Oh, New Orleans!
This is our first visit back since moving away last June. I have loved vicariously through friends’ photos, group texts, and stories about their experiences at the many festivals since then. Mardi Grad was especially hard to miss since it had been a cornerstone of my memories for the past three years. Finally, after so long, we made it back for Jazz Fest!
Our first day was spent deliciously leisurely on a warm 70-something degree Friday strolling the familiar streets of the French Quarter. I especially love Royal Street which is usuallyp blocked off for pedestrians, musicians, and street performers. Every few blocks you can hear lovely music being played as you walk back vintage shops and art galleries. We visited some of our favorite spots: The Hotel Monteleone for a quick drink at the rotating Carousel Bar, beignets and cold chocolate milk at Cafe Du Monde, red beans and rice and delicious juicy fried chicken at Fiorella’s. We enjoyed bubbles floating down in the sun from an apartment balcony (whoever bought that bubble machine knows what simple joys are), the gorgeous oil paintings of New Orleans streets, breathed in the garden-like scent of an antique lights shop, and purchased our first piece of art from a vendor near the St. Louis Cathedral. Meeting up with a friend from residency and his mom made our day even brighter and full of laughter.
After a quick snooze (since our flight was at 6am), we headed to a dinner with some more residency friends at Atchafalaya. My husband and I had been there about two years before, but since then the chef had changed and we both noticed a great improvement in the quality of the food. It was good before, but not enough for us to go back for dinner. This time around, every dish was delightful. The shared vegetable risotto was flavorful and creamy, and my crab ravioli was just scrumptious. My husband got the lamb meatballs with cous cous which was also delicious. We didn’t have room for dessert unfortunately!
The following day was dedicated to Jazz Fest. Of the seven total days spanning two weekends, we bought tickets for Saturday and had a great time. It was hot and sunny (like the last time I went), but there was a cooling breeze that made it’s way trough often, making it perfect festing weather. The highlights of our day were Bruce Springstein and the E Street Band, and Jon Batiste who absolutely killed it on the piano. We also enjoyed local food at the many vendors, my favorite go-to dish being the crawfish Monica. As I learned just this year from my friend, some of the food at Jazz Fest (including the crawfish Monica) is produced by restaurants that used to exist before Hurricane Katrina. After the storm, they were unable to reopen, but they still have vendors once a year only at Jazz Fest. That made the experience even more special for me. I also loved being able to eat some strawberry sorbet from Angelo Broccato’s which used to be a quick walk from where I used to live in Mid-City.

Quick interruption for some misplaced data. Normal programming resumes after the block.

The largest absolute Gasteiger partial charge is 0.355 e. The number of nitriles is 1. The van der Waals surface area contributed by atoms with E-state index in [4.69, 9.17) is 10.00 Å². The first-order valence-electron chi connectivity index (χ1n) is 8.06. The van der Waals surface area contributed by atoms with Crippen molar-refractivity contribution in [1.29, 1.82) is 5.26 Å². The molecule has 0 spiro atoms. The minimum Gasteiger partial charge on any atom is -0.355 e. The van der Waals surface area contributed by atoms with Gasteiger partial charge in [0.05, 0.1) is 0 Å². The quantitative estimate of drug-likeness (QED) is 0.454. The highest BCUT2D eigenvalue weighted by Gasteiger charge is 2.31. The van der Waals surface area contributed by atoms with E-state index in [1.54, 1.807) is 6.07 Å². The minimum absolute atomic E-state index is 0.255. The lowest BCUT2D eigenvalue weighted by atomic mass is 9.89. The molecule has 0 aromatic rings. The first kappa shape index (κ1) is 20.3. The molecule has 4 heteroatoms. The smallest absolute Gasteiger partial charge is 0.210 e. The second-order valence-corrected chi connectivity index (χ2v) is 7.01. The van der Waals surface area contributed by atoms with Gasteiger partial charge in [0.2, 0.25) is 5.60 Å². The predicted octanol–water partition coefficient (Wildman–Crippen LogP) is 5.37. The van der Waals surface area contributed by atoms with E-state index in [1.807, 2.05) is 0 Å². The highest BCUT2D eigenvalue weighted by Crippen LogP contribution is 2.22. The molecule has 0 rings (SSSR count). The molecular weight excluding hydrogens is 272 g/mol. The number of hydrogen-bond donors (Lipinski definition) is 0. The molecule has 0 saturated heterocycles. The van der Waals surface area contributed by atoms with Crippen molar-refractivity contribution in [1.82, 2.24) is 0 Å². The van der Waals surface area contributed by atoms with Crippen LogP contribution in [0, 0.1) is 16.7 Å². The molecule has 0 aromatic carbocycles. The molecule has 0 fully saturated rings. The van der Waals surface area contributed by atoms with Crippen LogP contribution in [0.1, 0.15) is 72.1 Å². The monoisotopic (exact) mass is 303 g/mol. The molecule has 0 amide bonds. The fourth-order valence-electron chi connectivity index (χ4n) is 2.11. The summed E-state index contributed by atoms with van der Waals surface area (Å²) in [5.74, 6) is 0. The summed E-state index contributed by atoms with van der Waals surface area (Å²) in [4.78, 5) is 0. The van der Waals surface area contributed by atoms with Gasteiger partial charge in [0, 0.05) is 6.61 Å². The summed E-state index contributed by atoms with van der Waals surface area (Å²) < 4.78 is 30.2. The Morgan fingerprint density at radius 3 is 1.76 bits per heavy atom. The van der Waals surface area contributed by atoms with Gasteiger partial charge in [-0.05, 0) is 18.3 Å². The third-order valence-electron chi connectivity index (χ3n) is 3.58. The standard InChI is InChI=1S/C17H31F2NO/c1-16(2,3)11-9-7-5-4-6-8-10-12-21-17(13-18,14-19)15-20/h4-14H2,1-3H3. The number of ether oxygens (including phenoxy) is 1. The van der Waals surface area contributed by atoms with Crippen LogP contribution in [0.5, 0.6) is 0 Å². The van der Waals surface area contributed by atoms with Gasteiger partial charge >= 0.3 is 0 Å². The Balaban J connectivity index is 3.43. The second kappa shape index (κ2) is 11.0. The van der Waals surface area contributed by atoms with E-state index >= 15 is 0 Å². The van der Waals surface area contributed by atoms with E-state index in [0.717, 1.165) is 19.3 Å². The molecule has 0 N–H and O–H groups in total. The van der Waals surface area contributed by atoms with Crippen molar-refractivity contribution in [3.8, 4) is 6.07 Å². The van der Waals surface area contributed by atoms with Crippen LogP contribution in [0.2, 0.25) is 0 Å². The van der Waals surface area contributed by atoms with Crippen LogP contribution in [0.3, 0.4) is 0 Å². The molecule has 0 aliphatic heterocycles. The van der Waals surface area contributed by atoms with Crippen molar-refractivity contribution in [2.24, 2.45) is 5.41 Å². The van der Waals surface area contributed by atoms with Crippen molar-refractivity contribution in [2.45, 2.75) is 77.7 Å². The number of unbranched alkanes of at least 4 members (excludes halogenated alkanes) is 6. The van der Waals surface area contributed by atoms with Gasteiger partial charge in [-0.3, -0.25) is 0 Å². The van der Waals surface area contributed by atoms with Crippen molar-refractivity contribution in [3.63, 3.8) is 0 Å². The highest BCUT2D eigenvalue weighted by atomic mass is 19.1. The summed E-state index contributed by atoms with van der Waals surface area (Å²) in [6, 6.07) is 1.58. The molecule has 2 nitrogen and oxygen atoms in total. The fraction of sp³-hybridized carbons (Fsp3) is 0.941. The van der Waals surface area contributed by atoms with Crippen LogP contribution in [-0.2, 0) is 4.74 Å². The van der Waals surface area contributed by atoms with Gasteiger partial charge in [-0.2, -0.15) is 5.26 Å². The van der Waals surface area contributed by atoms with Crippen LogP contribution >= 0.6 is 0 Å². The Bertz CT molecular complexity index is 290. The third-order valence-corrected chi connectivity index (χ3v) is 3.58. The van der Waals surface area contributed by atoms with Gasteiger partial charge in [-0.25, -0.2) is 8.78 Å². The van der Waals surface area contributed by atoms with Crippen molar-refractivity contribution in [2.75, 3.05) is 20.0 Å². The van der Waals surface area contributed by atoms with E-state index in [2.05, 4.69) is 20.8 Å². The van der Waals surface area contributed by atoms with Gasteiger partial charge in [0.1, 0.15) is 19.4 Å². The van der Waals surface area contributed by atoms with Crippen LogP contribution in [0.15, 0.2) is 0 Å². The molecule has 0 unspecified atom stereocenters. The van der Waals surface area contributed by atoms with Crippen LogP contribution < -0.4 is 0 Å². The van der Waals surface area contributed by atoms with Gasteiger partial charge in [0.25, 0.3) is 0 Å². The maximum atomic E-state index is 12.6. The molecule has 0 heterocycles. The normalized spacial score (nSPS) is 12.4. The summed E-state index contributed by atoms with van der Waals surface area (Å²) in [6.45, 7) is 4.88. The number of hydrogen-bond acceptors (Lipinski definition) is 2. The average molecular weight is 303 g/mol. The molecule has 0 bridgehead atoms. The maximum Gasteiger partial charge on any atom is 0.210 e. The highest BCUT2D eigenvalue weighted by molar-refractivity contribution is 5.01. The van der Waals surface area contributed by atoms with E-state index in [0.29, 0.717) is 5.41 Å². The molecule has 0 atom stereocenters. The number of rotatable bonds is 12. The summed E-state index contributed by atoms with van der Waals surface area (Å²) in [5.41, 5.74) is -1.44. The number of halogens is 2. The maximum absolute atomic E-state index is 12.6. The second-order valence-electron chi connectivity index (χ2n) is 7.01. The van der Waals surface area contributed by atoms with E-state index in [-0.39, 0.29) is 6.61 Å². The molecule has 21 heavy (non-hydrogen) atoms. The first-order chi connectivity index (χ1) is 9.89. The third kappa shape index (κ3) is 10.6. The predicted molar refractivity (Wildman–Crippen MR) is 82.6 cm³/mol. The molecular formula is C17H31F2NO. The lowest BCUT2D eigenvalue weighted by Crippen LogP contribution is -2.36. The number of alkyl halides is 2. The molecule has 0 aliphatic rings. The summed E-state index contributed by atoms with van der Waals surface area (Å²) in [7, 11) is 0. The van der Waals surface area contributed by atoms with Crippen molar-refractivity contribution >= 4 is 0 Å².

Speaking of Mid-City, we headed to a house party there after the Fest for a short time, filling up on the hostess’ delicious homemade hor d’oeuvres and cupcakes before getting dressed for a fancy dinner at the famous Commander’s Palace. If anyone visits, this is truly a must-do. The service is impeccable and the food is exquisite. I had the turtle soup with a drizzle of sherry (and I love how the soup is poured into the bowl at your place setting), the rare tuna which was so silky and melt-in-your-mouth, and the strawberry shortcake which I sadly could not finish despite my best efforts. My husband and our two friends all opted for the quail which never disappoints. The gumbo and bread pudding topped with whiskey liqueur were also obvious hits. Stuffed to the brim, we met up with friends for a quick after dinner drink and then headed to the hotel for a good night’s sleep before our flight home on Sunday.
Being back in NOLA reminded me of all the ways in which I love the city and the people. Being in the crowds at Jazz Fest left me with a permanent smile for the whole day. There is a common sensation of belonging and free-spirited fun in a way no other city has provided yet. Strangers dance next to you and strike up conversations, and point you in the direction of where they found whatever delicious meal they were holding in their hands. Being reunited with old friends from college and residency made the trip back even more memorable. Moreover, as my husband pointed out, it’s nice coming back as a tourist because we know exactly what we want to do and eat and how to get there. And visiting New Orleans is like being in a different country without physically having to leave the states. Sometimes that can be a bad thing, but during festival a season, it is exactly the right feeling.
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